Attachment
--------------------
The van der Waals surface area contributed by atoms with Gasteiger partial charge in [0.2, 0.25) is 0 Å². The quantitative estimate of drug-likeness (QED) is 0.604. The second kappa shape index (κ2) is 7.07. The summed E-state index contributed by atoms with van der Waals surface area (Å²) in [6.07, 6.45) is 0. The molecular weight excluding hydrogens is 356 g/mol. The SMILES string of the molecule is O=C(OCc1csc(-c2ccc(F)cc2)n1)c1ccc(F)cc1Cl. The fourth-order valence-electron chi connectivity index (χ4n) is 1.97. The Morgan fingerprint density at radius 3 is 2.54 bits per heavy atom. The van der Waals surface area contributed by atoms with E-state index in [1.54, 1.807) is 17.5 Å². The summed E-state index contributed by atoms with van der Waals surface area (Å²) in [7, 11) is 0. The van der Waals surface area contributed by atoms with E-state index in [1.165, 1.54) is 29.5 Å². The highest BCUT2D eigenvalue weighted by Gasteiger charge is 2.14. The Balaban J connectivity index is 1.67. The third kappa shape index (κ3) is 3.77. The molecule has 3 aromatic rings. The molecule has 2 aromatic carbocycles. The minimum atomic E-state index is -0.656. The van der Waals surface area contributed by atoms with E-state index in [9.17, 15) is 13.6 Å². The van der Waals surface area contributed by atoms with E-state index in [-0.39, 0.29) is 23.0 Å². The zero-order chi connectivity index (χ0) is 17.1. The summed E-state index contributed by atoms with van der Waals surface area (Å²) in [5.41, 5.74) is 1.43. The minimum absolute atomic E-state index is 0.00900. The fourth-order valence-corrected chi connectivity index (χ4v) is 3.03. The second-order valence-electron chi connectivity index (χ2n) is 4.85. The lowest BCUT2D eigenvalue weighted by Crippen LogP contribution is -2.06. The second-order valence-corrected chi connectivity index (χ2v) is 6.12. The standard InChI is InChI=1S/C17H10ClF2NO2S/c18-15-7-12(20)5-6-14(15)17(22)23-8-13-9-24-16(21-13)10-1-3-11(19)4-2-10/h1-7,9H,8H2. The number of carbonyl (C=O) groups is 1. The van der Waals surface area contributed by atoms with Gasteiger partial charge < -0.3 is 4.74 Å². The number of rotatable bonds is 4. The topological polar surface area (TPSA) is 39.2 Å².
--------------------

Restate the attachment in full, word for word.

The van der Waals surface area contributed by atoms with Gasteiger partial charge in [0.2, 0.25) is 0 Å². The quantitative estimate of drug-likeness (QED) is 0.604. The second kappa shape index (κ2) is 7.07. The summed E-state index contributed by atoms with van der Waals surface area (Å²) in [6.07, 6.45) is 0. The molecular weight excluding hydrogens is 356 g/mol. The SMILES string of the molecule is O=C(OCc1csc(-c2ccc(F)cc2)n1)c1ccc(F)cc1Cl. The fourth-order valence-electron chi connectivity index (χ4n) is 1.97. The Morgan fingerprint density at radius 3 is 2.54 bits per heavy atom. The van der Waals surface area contributed by atoms with E-state index in [1.54, 1.807) is 17.5 Å². The summed E-state index contributed by atoms with van der Waals surface area (Å²) in [7, 11) is 0. The van der Waals surface area contributed by atoms with E-state index in [1.165, 1.54) is 29.5 Å². The highest BCUT2D eigenvalue weighted by Gasteiger charge is 2.14. The Balaban J connectivity index is 1.67. The third kappa shape index (κ3) is 3.77. The molecule has 3 aromatic rings. The molecule has 2 aromatic carbocycles. The minimum atomic E-state index is -0.656. The van der Waals surface area contributed by atoms with E-state index in [9.17, 15) is 13.6 Å². The van der Waals surface area contributed by atoms with E-state index in [-0.39, 0.29) is 23.0 Å². The zero-order chi connectivity index (χ0) is 17.1. The summed E-state index contributed by atoms with van der Waals surface area (Å²) in [5.41, 5.74) is 1.43. The minimum absolute atomic E-state index is 0.00900. The fourth-order valence-corrected chi connectivity index (χ4v) is 3.03. The second-order valence-electron chi connectivity index (χ2n) is 4.85. The lowest BCUT2D eigenvalue weighted by Crippen LogP contribution is -2.06. The second-order valence-corrected chi connectivity index (χ2v) is 6.12. The standard InChI is InChI=1S/C17H10ClF2NO2S/c18-15-7-12(20)5-6-14(15)17(22)23-8-13-9-24-16(21-13)10-1-3-11(19)4-2-10/h1-7,9H,8H2. The number of carbonyl (C=O) groups is 1. The van der Waals surface area contributed by atoms with Gasteiger partial charge < -0.3 is 4.74 Å². The number of rotatable bonds is 4. The topological polar surface area (TPSA) is 39.2 Å².